In this paper, a novel cable-driven parallel robot, CUBE, is introduced for the assistance of patients in rehabilitation exercising of both upper and lower limbs. The system is characterized by a lightweight structure that is easy to set-up and operate, for both clinical and home usage for both pre-determined and customized exercises, with control over the position of the end-effector while locking its rotation around the horizontal axes. Its cable-driven design makes it inherently safe in human/robot interactions also due to the extremely low inertia. While a novel end-effector design makes the device wearable both on the upper and lower limbs without having to disassemble any part of the structure. The design is presented with its kinematic analysis. Then, the manufacturing through 3D-printing and commercial components of a first prototype is reported. Finally, the system is validated through motion tests along simple trajectories and two different spatial exercises. © 2019, Jilin University.

CUBE, a Cable-driven Device for Limb Rehabilitation

Carbone Giuseppe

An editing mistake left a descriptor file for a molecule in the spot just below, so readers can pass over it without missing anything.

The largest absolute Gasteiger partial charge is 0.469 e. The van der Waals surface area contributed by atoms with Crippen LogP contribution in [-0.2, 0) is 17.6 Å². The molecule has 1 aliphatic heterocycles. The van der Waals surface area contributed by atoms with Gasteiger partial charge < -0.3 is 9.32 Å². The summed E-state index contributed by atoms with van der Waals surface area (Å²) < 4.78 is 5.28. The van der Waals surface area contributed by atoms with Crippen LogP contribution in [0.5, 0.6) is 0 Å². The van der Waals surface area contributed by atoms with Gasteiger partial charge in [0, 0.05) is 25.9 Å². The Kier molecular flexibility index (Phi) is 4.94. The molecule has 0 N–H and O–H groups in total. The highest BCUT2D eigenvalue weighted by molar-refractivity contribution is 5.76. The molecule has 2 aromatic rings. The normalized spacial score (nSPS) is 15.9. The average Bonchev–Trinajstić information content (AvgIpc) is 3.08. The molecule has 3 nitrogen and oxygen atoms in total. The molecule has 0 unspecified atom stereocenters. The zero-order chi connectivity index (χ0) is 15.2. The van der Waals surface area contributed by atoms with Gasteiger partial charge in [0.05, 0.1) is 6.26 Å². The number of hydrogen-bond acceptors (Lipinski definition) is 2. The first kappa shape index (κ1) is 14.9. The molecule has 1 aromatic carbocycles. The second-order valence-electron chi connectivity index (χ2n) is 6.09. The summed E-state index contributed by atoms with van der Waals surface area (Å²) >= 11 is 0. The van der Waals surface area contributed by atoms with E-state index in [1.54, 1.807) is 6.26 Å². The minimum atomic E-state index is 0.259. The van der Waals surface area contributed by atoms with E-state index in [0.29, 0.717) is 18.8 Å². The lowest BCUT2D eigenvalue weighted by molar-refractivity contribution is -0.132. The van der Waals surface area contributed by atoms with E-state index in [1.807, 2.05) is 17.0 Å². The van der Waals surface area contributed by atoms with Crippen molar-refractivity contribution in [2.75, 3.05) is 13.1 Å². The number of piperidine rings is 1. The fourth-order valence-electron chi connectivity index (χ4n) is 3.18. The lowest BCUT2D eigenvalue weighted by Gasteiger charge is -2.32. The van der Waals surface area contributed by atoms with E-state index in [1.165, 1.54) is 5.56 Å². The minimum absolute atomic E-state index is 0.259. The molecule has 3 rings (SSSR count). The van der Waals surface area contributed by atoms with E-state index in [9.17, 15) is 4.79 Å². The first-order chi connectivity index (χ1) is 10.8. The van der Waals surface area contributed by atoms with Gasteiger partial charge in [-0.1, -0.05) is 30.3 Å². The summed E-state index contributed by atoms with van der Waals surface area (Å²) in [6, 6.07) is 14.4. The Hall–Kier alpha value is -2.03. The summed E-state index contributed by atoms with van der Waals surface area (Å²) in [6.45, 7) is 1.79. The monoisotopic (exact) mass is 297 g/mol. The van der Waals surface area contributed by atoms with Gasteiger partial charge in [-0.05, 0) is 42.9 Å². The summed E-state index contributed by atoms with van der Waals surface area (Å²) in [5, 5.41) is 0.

2019

Abstract

In this paper, a novel cable-driven parallel robot, CUBE, is introduced for the assistance of patients in rehabilitation exercising of both upper and lower limbs. The system is characterized by a lightweight structure that is easy to set-up and operate, for both clinical and home usage for both pre-determined and customized exercises, with control over the position of the end-effector while locking its rotation around the horizontal axes. Its cable-driven design makes it inherently safe in human/robot interactions also due to the extremely low inertia. While a novel end-effector design makes the device wearable both on the upper and lower limbs without having to disassemble any part of the structure. The design is presented with its kinematic analysis. Then, the manufacturing through 3D-printing and commercial components of a first prototype is reported. Finally, the system is validated through motion tests along simple trajectories and two different spatial exercises. © 2019, Jilin University.
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Utilizza questo identificativo per citare o creare un link a questo documento: http://hdl.handle.net/20.500.11770/302321
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